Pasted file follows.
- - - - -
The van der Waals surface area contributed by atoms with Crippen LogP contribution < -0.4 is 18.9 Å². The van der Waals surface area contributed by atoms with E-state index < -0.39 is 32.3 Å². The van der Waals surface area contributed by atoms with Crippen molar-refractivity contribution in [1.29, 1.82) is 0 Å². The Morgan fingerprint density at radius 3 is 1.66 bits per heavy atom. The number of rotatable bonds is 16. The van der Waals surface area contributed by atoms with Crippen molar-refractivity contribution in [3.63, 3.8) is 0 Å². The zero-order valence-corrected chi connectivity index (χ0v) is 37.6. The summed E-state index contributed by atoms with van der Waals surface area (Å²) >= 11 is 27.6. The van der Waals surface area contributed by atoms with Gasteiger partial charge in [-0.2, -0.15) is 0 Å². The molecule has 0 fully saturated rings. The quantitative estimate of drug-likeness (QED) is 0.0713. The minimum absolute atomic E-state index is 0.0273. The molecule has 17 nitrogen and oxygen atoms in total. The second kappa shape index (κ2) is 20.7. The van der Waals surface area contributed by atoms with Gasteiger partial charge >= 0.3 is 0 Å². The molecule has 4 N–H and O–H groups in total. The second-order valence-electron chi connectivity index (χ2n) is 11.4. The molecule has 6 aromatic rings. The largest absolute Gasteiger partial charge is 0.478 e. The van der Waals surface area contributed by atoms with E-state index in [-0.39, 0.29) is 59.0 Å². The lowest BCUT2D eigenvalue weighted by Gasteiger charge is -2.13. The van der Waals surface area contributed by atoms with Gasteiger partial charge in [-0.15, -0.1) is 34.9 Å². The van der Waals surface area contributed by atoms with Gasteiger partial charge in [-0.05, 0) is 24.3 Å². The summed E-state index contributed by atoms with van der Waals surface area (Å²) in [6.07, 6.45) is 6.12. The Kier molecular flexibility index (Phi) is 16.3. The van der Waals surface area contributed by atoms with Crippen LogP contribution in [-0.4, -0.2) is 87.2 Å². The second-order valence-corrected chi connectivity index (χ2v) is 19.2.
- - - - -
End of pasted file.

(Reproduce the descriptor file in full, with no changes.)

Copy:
The van der Waals surface area contributed by atoms with Crippen LogP contribution < -0.4 is 18.9 Å². The van der Waals surface area contributed by atoms with E-state index < -0.39 is 32.3 Å². The van der Waals surface area contributed by atoms with Crippen molar-refractivity contribution in [1.29, 1.82) is 0 Å². The Morgan fingerprint density at radius 3 is 1.66 bits per heavy atom. The number of rotatable bonds is 16. The van der Waals surface area contributed by atoms with Crippen molar-refractivity contribution in [3.63, 3.8) is 0 Å². The zero-order valence-corrected chi connectivity index (χ0v) is 37.6. The summed E-state index contributed by atoms with van der Waals surface area (Å²) >= 11 is 27.6. The van der Waals surface area contributed by atoms with Gasteiger partial charge in [-0.2, -0.15) is 0 Å². The molecule has 0 fully saturated rings. The quantitative estimate of drug-likeness (QED) is 0.0713. The minimum absolute atomic E-state index is 0.0273. The molecule has 17 nitrogen and oxygen atoms in total. The second kappa shape index (κ2) is 20.7. The van der Waals surface area contributed by atoms with Gasteiger partial charge >= 0.3 is 0 Å². The molecule has 4 N–H and O–H groups in total. The second-order valence-electron chi connectivity index (χ2n) is 11.4. The molecule has 6 aromatic rings. The largest absolute Gasteiger partial charge is 0.478 e. The van der Waals surface area contributed by atoms with E-state index in [-0.39, 0.29) is 59.0 Å². The lowest BCUT2D eigenvalue weighted by Gasteiger charge is -2.13. The van der Waals surface area contributed by atoms with Gasteiger partial charge in [-0.15, -0.1) is 34.9 Å². The van der Waals surface area contributed by atoms with Gasteiger partial charge in [-0.05, 0) is 24.3 Å². The summed E-state index contributed by atoms with van der Waals surface area (Å²) in [6.07, 6.45) is 6.12. The Kier molecular flexibility index (Phi) is 16.3. The van der Waals surface area contributed by atoms with Crippen LogP contribution in [-0.4, -0.2) is 87.2 Å². The second-order valence-corrected chi connectivity index (χ2v) is 19.2.